What future for free public transport in US after COVID-19? – Thomson Reuters Foundation
Many cities went to fareless systems to protect public health or boost flagging ridership, but are now focused on equity
By Carey L. Biron March 16
it quickly became clear the effects were far broader, with ridership on local routes rising higher than it had been before the health emergency, officials said, even as public transport use was plummeting all over the country.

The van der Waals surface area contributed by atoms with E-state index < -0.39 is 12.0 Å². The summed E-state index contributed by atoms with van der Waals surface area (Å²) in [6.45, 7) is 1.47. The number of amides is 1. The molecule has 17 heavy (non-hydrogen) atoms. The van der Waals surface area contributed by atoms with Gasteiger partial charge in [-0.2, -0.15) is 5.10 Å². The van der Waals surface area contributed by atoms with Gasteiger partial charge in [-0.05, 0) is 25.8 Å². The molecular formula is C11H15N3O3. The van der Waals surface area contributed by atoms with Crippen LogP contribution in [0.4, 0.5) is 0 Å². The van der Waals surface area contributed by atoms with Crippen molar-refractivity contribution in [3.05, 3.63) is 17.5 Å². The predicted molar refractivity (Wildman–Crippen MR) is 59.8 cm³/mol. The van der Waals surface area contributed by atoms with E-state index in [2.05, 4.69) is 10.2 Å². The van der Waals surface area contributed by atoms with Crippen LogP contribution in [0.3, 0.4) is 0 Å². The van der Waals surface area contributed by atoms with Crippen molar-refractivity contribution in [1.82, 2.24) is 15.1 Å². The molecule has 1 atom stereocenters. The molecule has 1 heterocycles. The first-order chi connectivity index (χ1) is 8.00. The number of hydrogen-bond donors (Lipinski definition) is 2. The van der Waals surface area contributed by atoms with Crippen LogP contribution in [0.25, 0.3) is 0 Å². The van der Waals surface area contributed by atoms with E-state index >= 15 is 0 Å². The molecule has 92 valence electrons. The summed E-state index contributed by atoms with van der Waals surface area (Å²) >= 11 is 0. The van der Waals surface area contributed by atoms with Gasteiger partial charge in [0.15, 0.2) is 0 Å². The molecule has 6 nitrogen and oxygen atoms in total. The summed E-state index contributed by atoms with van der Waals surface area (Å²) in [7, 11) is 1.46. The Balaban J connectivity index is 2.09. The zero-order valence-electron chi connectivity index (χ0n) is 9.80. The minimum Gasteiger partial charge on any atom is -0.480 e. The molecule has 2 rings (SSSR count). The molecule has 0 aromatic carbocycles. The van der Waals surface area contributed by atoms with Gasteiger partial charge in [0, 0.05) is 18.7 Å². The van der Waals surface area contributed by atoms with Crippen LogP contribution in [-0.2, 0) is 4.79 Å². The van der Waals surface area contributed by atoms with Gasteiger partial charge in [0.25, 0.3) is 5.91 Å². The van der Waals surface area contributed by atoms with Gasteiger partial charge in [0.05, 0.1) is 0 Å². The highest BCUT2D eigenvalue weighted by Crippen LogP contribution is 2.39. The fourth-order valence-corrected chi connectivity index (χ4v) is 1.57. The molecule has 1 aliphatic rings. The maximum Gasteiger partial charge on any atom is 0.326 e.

“People were still catching the bus, even though the majority of the city was working from home. We realized the only reason they’d get on the bus and risk transmission is they had to be essential workers,” said Faith Walker, executive director of the Richmond advocacy group RVA Rapid Transit.